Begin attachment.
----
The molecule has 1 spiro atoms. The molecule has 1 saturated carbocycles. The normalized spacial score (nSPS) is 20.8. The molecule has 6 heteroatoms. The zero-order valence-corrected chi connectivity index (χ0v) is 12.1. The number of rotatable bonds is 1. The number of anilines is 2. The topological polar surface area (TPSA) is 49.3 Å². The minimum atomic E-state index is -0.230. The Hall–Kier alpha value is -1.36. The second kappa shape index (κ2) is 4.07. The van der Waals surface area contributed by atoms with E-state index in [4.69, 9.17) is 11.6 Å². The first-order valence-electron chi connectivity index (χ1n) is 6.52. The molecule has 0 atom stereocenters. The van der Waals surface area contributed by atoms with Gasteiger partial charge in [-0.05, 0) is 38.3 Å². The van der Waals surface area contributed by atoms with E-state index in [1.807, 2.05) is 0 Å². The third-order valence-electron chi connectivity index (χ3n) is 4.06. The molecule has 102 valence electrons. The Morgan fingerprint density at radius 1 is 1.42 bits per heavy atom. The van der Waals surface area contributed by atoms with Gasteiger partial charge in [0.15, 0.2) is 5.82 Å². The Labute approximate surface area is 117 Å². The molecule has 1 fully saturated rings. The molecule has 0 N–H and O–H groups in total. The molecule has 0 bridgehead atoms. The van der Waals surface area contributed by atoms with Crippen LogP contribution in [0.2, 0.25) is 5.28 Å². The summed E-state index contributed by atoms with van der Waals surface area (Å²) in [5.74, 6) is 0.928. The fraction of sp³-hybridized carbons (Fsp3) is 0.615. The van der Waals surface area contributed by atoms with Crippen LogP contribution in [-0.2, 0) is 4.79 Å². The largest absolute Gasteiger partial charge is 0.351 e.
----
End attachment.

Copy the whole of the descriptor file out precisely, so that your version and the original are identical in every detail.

The molecule has 1 spiro atoms. The molecule has 1 saturated carbocycles. The normalized spacial score (nSPS) is 20.8. The molecule has 6 heteroatoms. The zero-order valence-corrected chi connectivity index (χ0v) is 12.1. The number of rotatable bonds is 1. The number of anilines is 2. The topological polar surface area (TPSA) is 49.3 Å². The minimum atomic E-state index is -0.230. The Hall–Kier alpha value is -1.36. The second kappa shape index (κ2) is 4.07. The van der Waals surface area contributed by atoms with E-state index in [4.69, 9.17) is 11.6 Å². The first-order valence-electron chi connectivity index (χ1n) is 6.52. The molecule has 0 atom stereocenters. The van der Waals surface area contributed by atoms with Gasteiger partial charge in [-0.05, 0) is 38.3 Å². The van der Waals surface area contributed by atoms with E-state index in [1.807, 2.05) is 0 Å². The third-order valence-electron chi connectivity index (χ3n) is 4.06. The molecule has 102 valence electrons. The Morgan fingerprint density at radius 1 is 1.42 bits per heavy atom. The van der Waals surface area contributed by atoms with Gasteiger partial charge in [0.15, 0.2) is 5.82 Å². The Labute approximate surface area is 117 Å². The molecule has 1 fully saturated rings. The molecule has 0 N–H and O–H groups in total. The molecule has 0 bridgehead atoms. The van der Waals surface area contributed by atoms with Crippen LogP contribution in [0.2, 0.25) is 5.28 Å². The summed E-state index contributed by atoms with van der Waals surface area (Å²) in [5.74, 6) is 0.928. The fraction of sp³-hybridized carbons (Fsp3) is 0.615. The van der Waals surface area contributed by atoms with Crippen LogP contribution in [-0.2, 0) is 4.79 Å². The largest absolute Gasteiger partial charge is 0.351 e.